Vermont would join interstate mental health compact under House-approved bill
Lawmakers in the Vermont House passed a bill Friday that would allow licensed mental health counselors in Vermont to apply to practice in other states and vice versa without the need for licenses from each state.
H. 62 proposes Vermont join the Interstate Counseling Compact. At least 17 states are already a part of it, including New Hampshire and Maine.
Lauren Layman, general counsel in the Vermont Secretary of State's Office of Professional Regulation, has been advocating for Vermont to join the agreement.
She says many groups will benefit, including patients.
"The counselors, themselves, will be benefited in that they’ll be able to move from state to state and follow up with their patients without incurring extra costs," Layman said. "And I think the state might be impacted in that we will have better access to mental health care resources.”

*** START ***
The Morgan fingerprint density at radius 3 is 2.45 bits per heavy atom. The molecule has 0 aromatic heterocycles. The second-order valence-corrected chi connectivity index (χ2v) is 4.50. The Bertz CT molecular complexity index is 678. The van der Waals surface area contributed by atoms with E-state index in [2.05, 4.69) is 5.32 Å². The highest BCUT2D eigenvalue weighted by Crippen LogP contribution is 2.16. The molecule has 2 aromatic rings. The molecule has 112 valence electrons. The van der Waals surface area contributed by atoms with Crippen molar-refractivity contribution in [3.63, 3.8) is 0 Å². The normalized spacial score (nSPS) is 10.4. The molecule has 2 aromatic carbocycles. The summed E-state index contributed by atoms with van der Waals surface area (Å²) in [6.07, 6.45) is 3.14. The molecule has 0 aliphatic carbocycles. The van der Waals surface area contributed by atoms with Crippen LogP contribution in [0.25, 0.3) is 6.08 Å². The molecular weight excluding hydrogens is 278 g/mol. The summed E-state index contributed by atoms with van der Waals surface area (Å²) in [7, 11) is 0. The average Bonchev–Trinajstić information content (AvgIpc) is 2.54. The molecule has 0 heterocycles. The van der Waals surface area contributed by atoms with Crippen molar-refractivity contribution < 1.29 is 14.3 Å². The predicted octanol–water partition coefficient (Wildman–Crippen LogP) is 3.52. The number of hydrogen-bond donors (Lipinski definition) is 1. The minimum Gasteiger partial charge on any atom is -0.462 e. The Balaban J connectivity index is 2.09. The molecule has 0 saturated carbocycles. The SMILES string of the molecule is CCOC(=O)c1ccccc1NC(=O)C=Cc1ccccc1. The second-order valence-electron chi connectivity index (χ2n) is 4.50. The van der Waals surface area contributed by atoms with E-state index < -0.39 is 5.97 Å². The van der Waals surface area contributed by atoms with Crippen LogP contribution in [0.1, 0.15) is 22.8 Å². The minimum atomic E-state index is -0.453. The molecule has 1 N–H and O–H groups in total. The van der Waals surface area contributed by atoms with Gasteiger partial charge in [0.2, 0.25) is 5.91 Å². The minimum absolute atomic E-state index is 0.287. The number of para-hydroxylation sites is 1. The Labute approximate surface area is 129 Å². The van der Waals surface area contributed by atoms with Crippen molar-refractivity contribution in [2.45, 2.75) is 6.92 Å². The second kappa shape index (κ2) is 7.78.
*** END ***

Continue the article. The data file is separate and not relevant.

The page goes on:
The state could take a financial hit if fewer counselors are paying to be licensed in Vermont. A note from the Joint Fiscal Office estimated if Vermont joins the compact, it could lose out on about $55,000 from the loss of licensing and application fees.
The bill now goes to the Senate for review.
This story is a collaboration between Vermont Public and the Community News Service. The Community News Service is a student-powered partnership between the University of Vermont’s Reporting & Documentary Storytelling program and community newspapers across Vermont.